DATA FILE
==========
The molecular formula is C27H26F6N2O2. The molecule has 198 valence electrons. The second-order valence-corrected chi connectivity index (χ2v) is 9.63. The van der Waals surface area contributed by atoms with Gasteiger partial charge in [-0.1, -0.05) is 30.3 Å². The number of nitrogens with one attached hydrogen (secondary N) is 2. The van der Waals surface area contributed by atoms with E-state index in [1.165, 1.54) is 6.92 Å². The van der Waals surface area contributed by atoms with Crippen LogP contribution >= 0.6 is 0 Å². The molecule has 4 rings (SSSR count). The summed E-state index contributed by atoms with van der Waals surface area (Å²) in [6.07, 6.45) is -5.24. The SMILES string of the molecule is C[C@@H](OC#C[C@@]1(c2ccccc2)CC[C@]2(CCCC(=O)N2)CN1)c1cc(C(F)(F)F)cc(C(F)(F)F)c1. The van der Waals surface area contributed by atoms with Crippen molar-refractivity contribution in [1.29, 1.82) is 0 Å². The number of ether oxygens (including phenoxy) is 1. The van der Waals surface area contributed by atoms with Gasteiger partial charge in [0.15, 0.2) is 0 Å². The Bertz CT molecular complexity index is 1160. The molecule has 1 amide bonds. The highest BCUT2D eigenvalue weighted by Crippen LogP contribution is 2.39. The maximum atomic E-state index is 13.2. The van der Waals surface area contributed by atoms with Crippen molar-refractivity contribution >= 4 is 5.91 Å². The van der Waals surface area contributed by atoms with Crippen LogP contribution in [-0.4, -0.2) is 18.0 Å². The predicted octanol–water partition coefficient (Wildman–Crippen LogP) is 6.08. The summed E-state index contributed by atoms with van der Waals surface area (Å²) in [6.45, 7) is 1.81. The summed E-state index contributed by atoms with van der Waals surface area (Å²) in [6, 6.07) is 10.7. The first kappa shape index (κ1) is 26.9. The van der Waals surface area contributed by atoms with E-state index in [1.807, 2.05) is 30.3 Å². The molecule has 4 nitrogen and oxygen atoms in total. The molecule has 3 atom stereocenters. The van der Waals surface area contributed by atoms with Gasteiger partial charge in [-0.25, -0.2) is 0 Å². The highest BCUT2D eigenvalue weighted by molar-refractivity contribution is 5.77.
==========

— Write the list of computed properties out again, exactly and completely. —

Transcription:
The molecular formula is C27H26F6N2O2. The molecule has 198 valence electrons. The second-order valence-corrected chi connectivity index (χ2v) is 9.63. The van der Waals surface area contributed by atoms with Gasteiger partial charge in [-0.1, -0.05) is 30.3 Å². The number of nitrogens with one attached hydrogen (secondary N) is 2. The van der Waals surface area contributed by atoms with E-state index in [1.165, 1.54) is 6.92 Å². The van der Waals surface area contributed by atoms with Crippen LogP contribution >= 0.6 is 0 Å². The molecule has 4 rings (SSSR count). The summed E-state index contributed by atoms with van der Waals surface area (Å²) in [6.07, 6.45) is -5.24. The SMILES string of the molecule is C[C@@H](OC#C[C@@]1(c2ccccc2)CC[C@]2(CCCC(=O)N2)CN1)c1cc(C(F)(F)F)cc(C(F)(F)F)c1. The van der Waals surface area contributed by atoms with Crippen molar-refractivity contribution in [1.29, 1.82) is 0 Å². The number of ether oxygens (including phenoxy) is 1. The van der Waals surface area contributed by atoms with Gasteiger partial charge in [0.15, 0.2) is 0 Å². The Bertz CT molecular complexity index is 1160. The molecule has 1 amide bonds. The highest BCUT2D eigenvalue weighted by Crippen LogP contribution is 2.39. The maximum atomic E-state index is 13.2. The van der Waals surface area contributed by atoms with Crippen molar-refractivity contribution >= 4 is 5.91 Å². The van der Waals surface area contributed by atoms with Crippen LogP contribution in [-0.4, -0.2) is 18.0 Å². The predicted octanol–water partition coefficient (Wildman–Crippen LogP) is 6.08. The summed E-state index contributed by atoms with van der Waals surface area (Å²) in [6.45, 7) is 1.81. The summed E-state index contributed by atoms with van der Waals surface area (Å²) in [6, 6.07) is 10.7. The first kappa shape index (κ1) is 26.9. The van der Waals surface area contributed by atoms with E-state index in [1.807, 2.05) is 30.3 Å². The molecule has 4 nitrogen and oxygen atoms in total. The molecule has 3 atom stereocenters. The van der Waals surface area contributed by atoms with Gasteiger partial charge in [-0.25, -0.2) is 0 Å². The highest BCUT2D eigenvalue weighted by molar-refractivity contribution is 5.77.